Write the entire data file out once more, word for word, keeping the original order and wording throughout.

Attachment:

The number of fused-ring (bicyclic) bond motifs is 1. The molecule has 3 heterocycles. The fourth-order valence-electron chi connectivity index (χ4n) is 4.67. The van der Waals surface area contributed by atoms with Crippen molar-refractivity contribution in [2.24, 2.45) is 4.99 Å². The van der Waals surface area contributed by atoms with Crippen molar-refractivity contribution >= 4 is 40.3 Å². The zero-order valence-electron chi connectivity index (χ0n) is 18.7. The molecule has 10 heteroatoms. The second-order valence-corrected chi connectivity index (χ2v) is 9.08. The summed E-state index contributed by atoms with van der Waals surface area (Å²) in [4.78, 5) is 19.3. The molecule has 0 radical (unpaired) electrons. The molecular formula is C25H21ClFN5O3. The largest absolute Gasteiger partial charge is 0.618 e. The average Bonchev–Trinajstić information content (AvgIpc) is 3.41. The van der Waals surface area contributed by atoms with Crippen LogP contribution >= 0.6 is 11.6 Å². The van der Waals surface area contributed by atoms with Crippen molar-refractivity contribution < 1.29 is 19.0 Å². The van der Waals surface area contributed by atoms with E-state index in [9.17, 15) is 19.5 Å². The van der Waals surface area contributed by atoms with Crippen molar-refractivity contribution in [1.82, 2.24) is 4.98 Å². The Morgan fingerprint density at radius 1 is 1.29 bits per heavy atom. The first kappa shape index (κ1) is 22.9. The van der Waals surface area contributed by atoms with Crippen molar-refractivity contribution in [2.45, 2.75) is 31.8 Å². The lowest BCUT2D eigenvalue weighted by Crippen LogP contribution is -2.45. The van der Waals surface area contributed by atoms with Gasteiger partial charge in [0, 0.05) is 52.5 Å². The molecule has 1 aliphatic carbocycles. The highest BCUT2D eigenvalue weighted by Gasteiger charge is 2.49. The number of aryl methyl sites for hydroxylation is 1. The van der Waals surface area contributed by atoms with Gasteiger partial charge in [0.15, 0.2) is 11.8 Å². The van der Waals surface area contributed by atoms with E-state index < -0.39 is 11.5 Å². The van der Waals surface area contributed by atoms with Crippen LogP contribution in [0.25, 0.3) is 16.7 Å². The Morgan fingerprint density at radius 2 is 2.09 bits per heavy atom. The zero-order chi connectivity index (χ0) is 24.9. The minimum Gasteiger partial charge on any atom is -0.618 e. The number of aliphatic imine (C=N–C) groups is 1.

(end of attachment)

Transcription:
The number of fused-ring (bicyclic) bond motifs is 1. The molecule has 3 heterocycles. The fourth-order valence-electron chi connectivity index (χ4n) is 4.67. The van der Waals surface area contributed by atoms with Crippen molar-refractivity contribution in [2.24, 2.45) is 4.99 Å². The van der Waals surface area contributed by atoms with Crippen molar-refractivity contribution >= 4 is 40.3 Å². The zero-order valence-electron chi connectivity index (χ0n) is 18.7. The molecule has 10 heteroatoms. The second-order valence-corrected chi connectivity index (χ2v) is 9.08. The summed E-state index contributed by atoms with van der Waals surface area (Å²) in [4.78, 5) is 19.3. The molecule has 0 radical (unpaired) electrons. The molecular formula is C25H21ClFN5O3. The largest absolute Gasteiger partial charge is 0.618 e. The average Bonchev–Trinajstić information content (AvgIpc) is 3.41. The van der Waals surface area contributed by atoms with Crippen LogP contribution >= 0.6 is 11.6 Å². The van der Waals surface area contributed by atoms with Crippen molar-refractivity contribution < 1.29 is 19.0 Å². The van der Waals surface area contributed by atoms with E-state index in [9.17, 15) is 19.5 Å². The van der Waals surface area contributed by atoms with Crippen molar-refractivity contribution in [1.82, 2.24) is 4.98 Å². The Morgan fingerprint density at radius 1 is 1.29 bits per heavy atom. The first kappa shape index (κ1) is 22.9. The van der Waals surface area contributed by atoms with Crippen molar-refractivity contribution in [2.45, 2.75) is 31.8 Å². The lowest BCUT2D eigenvalue weighted by Crippen LogP contribution is -2.45. The van der Waals surface area contributed by atoms with Gasteiger partial charge in [0, 0.05) is 52.5 Å². The molecule has 1 aliphatic carbocycles. The highest BCUT2D eigenvalue weighted by Gasteiger charge is 2.49. The number of aryl methyl sites for hydroxylation is 1. The van der Waals surface area contributed by atoms with Gasteiger partial charge in [0.15, 0.2) is 11.8 Å². The van der Waals surface area contributed by atoms with E-state index < -0.39 is 11.5 Å². The van der Waals surface area contributed by atoms with Crippen LogP contribution in [0.25, 0.3) is 16.7 Å². The Morgan fingerprint density at radius 2 is 2.09 bits per heavy atom. The zero-order chi connectivity index (χ0) is 24.9. The minimum Gasteiger partial charge on any atom is -0.618 e. The number of aliphatic imine (C=N–C) groups is 1.